A Cognoscape audit looks at the company’s current password strategies and management, backup and recovery solutions, file sharing practices, and permissions to protect businesses from disgruntled employees.


  • You won’t get your money back

Sadly, cybercrime is the most expensive crime, and it is a near-perfect crime. It is hard to detect the offenders, and all businesses and users are targets. The average time to detect a threat is nearly 6 months and the average cost in the US is $12.7 million a year. Sixty-eight percent of cybercrime costs are unrecoverable. The best thing for businesses to do is to see where their vulnerabilities lie, how they can prevent and protect, and how they can establish a system of constant monitoring. A security risk assessment does that and much more. Businesses that spend the money now to assess and protect their systems save thousands—or millions—in the future.

10 Tips To Keep Your Data Safe From a Phishing Attack

Any IT consultant will tell you, hackers keep finding new ways to steal our personal information. As technology becomes more advanced, these criminals have to find better ways to trick unsuspecting computer users into getting their passwords and other confidential information. “Phishing” has become an epidemic and it usually takes places in the form of pop-ups, spam, fraudulent emails and contacts through social media. Don’t become a victim of this scheme and read our 10 tips to keep your data safe from a phishing attack.


1. Recognize Suspicious Emails
Phishing emails have some specific characteristics that you need to look for. The reason they are so successful is because they present the email with a duplicate picture of the real company and give the name of a real employee. These emails generally promote free gifts or report that your existing account has been lost. If you’re unsure, call the business and ask if they really sent you the email.

2. Always Check the Source of the Email
Be leery of emails that come from unrecognized senders or are not personalized. Phishing emails will use scare tactics telling you to act quickly or something terrible will happen with an account. They will ask urgently for confirmation of financial or personal information over the Internet. Don’t ever give this type of information online. A real bank or financial institution will never ask for your password via email.

3. Be Alert on All Sites
Phishing is not limited to banking sites. Scams to steal your data can appear on PayPal, eBay, Facebook and more.

4. Beef Up Security
Invest in good antivirus software for your computer. Consider a firewall, anti-spyware and spam filters. Make sure you have the most recent version updated on your browsers and OS.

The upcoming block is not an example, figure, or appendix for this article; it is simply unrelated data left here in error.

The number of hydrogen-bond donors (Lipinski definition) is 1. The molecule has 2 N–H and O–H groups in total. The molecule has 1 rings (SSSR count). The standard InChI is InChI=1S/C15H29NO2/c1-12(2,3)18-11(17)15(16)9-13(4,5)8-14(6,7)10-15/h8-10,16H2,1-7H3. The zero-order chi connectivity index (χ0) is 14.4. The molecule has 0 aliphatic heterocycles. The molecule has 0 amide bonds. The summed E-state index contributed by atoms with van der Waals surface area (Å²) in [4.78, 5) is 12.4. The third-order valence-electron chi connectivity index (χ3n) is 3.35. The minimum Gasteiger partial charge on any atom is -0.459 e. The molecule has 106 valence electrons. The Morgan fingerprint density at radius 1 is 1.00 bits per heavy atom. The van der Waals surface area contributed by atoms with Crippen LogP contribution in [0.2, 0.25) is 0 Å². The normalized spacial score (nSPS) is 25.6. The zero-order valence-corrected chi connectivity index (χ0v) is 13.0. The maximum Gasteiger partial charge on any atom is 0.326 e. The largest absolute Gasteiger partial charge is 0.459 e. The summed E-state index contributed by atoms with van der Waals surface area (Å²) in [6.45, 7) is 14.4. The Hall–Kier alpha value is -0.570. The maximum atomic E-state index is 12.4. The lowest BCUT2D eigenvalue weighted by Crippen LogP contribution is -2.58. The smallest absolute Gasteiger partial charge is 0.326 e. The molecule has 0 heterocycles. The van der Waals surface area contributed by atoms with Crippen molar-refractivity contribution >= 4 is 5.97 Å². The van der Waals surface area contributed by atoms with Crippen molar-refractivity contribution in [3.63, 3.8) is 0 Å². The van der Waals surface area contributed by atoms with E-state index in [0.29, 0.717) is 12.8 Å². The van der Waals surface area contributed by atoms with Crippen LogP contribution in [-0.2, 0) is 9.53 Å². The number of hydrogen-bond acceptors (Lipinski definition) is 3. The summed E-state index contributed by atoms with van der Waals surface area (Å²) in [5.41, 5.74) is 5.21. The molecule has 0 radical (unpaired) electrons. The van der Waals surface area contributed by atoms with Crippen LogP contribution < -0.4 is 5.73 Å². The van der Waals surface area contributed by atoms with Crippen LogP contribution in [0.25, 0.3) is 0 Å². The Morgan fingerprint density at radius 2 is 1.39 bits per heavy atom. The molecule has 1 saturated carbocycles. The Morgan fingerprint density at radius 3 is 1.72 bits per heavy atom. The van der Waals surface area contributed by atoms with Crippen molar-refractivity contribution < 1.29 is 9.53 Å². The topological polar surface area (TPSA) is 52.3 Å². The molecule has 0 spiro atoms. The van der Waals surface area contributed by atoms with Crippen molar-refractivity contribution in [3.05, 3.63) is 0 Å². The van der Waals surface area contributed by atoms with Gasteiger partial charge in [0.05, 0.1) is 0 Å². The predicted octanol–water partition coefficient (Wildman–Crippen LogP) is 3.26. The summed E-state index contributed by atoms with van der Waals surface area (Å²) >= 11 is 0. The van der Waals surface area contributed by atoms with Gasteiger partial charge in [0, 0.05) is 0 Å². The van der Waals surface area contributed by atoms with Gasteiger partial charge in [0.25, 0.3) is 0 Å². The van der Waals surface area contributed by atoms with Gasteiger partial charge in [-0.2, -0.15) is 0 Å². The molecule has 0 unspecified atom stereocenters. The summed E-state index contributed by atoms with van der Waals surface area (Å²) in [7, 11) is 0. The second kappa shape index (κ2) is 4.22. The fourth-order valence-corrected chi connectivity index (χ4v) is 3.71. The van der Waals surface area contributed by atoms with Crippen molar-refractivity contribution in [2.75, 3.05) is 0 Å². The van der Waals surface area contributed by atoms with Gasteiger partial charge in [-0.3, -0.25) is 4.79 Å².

5. Check Accounts Regularly
Make it a habit to check your online bank accounts and credit card statements on a regular basis. This way you can pick up on any irregularities as soon as possible.

6. Beware of Links in Emails
Never click on links to your bank included in an email. It could be linked to a fake site. This also goes for attachments or download files you weren’t expecting.

7. Be Cautious of Pop-Ups
Never enter any personal data in a pop-up or click on links within them. If you get a pop-up asking for information on a site that you thought was a real business, get away from it immediately because legitimate businesses will never ask for anything that way.

8. Avoid Emailing Personal Info
Don’t ever send emails with personal information in them, even to recipients you are close with. Your account or theirs could get hacked into or compromised by a phishing attack.

9. Look for Secure Web Sites
Check for signs of secure sites when making online transactions. Some clues that the site is safe are a lock icon on the browser’s status bar or “https” vs “http”. The “s” stands for “secure

10. Phishing in Any Language
Be aware that phishing can get to you in any language, so if you’re suddenly receiving statements in a foreign tongue, something is wrong. Quite often they are poorly written with bad grammar or if the criminal is from another country, they do not translate well.

On top of these helpful tips, having Cognoscape as your trusted IT consultant will help prevent you from becoming a victim to technology. Contact us today if you have any questions regarding your technology’s security or if you simply have a technology topic you’d like us to discuss.